(for the IFTR/FIRT Music Theatre Working Group, 14-17 July 2009, Lisbon: Music Theatre Research Status Quo: Paradigms and New Perspectives)
The complex developments of contemporary music theatre make it significant to look at how this continuously redefining and ‘becoming’ art form addresses present-day audiences, specifically in what it does to the listener. In my PhD research (defended in June 2009), I offer a conceptual framework for the analysis of music theatre that addresses the listener by offering an excess of intensities and potential meanings through music. I argue that this excess produces an effect of ‘auditory distress’ on the listener, which gives rise to a conceptual basis for a new approach to music theatre.
In the present paper, I explain and elaborate on the main thesis of this newly developed approach: Sound – including music or any other sound experience in the theatre –produces a level of auditory distress. This distress calls for a response in the listener with which she or he tries to control the auditory distress. I argue that this reaction forms the basis of each auditory perception. In the listener’s response, then, processes of signification (like narrativisation) play a considerable role. As such, perception and signification cannot be understood as separate from each other. I propose therefore to carefully investigate the responses of the listener to auditory distress in different music theatre performances. Among those responses, I deduce three specific types: the modes of listening, narrativisation and auditory imagination. Once a response is established and conceptualised, I focus specifically at how this response contributes to meaningful listening experiences in the theatre. I thereby assert that the listener’s response is key to an understanding of what is at stake in these music theatre performances, in particular in the ways they produce meaning.
My hypothesis that auditory distress always plays a significant role in how we experience music theatre (or any operatic form for that matter) also sheds light on the tradition of music theatre. Traditional opera or music drama, especially in the vein of Wagner’s model of the Gesamtkunstwerk, was construed in such a way that it did not confront the listener with an awareness of the distress created by the music. Rather, the listener’s auditory experience was supporting a narrative, a dramatic action, a sense of coherency or synthesis between the different elements, etc. which would channel the distress and make it unperceived as such. The music theatre I discuss in this paper particularly disrupts the evident mechanisms that would compensate the auditory distress. In this way, this music theatre highlights particular qualities in the sound or music that cause awareness for the distress in listening. This awareness, in turn, gives rise to a mode of relating and positioning of the spectator as listening subject. I will support these claims by means of a case study of The Wooster Group’s recent music drama interpretation of Francesco Cavalli’s La Didone (2007-2009), in which the disturbing qualities of sound are highlighted through juxtaposition and excess.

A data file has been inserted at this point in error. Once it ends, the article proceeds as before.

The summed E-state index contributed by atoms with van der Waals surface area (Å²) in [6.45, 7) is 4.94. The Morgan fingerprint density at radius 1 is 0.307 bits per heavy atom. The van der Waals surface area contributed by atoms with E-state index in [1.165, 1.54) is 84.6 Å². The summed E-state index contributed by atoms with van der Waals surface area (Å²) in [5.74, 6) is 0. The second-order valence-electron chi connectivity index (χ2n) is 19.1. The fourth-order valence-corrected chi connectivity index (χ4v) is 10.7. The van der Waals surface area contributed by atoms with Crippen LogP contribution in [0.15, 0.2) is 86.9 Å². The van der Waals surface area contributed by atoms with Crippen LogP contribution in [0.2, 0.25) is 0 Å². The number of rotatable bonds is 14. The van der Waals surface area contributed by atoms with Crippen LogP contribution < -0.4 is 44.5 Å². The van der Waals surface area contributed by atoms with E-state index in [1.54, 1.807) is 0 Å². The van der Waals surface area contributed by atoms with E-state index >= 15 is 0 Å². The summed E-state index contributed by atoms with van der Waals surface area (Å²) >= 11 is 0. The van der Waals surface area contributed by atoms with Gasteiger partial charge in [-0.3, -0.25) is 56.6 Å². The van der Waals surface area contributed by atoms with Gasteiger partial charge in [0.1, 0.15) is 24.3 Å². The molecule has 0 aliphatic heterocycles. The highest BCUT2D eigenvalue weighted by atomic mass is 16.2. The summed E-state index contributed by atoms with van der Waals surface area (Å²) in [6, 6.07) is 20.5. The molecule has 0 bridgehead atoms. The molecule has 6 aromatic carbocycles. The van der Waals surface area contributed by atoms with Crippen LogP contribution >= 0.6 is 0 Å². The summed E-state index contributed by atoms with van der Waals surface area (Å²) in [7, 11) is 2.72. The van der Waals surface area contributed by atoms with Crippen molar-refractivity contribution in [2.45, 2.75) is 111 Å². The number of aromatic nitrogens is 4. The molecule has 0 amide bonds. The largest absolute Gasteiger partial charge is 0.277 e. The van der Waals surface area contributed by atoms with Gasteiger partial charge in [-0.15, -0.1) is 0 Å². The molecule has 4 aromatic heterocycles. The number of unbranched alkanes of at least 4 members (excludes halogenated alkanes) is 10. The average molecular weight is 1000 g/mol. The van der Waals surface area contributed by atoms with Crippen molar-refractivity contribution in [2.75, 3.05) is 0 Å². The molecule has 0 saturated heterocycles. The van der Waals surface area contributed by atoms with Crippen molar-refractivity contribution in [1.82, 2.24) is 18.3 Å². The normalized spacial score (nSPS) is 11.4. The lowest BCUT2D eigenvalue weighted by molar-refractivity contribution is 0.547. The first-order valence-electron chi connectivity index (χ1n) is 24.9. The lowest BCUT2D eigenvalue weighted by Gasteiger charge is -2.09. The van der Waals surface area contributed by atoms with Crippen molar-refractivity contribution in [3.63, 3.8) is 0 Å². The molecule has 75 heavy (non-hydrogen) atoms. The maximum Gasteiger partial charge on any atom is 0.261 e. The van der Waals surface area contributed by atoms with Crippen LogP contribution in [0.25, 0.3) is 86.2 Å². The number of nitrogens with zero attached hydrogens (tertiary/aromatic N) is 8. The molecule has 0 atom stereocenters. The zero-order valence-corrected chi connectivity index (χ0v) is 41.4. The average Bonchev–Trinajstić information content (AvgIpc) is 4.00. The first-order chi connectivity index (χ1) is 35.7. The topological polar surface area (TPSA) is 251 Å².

Pieter Verstraete holds a PhD in Theatre Studies
from the Amsterdam School for Cultural Analysis, University of Amsterdam. His
research employs an interdisciplinary approach to investigate theories of sound,
the act of listening and aurality in relation to contemporary music theatre.
He has published articles on theatre, music theatre, opera, installation art
and interactive dance in journals, such as De Scène, Urbanmag, E-View,
Etcetera, De Theatermaker, and in books, such as Theater & Technologie
(Theater Instituut Nederland, 2006), Performing the Matrix (Epodium,
2008) and Sonic Mediations (Cambridge
Scholars Press, 2008). His newest book, The Frequency of
Imagination (see cover image above) has just been published and can be
purchased through the author (pieter_verstraete at hotmail.com).
(published here with kind permission of the author)
Texte und Kommentare zum Labor 2009 werden hier veröffentlicht
Texts and commentaries on the 2009 lab and related research subjects will be published here.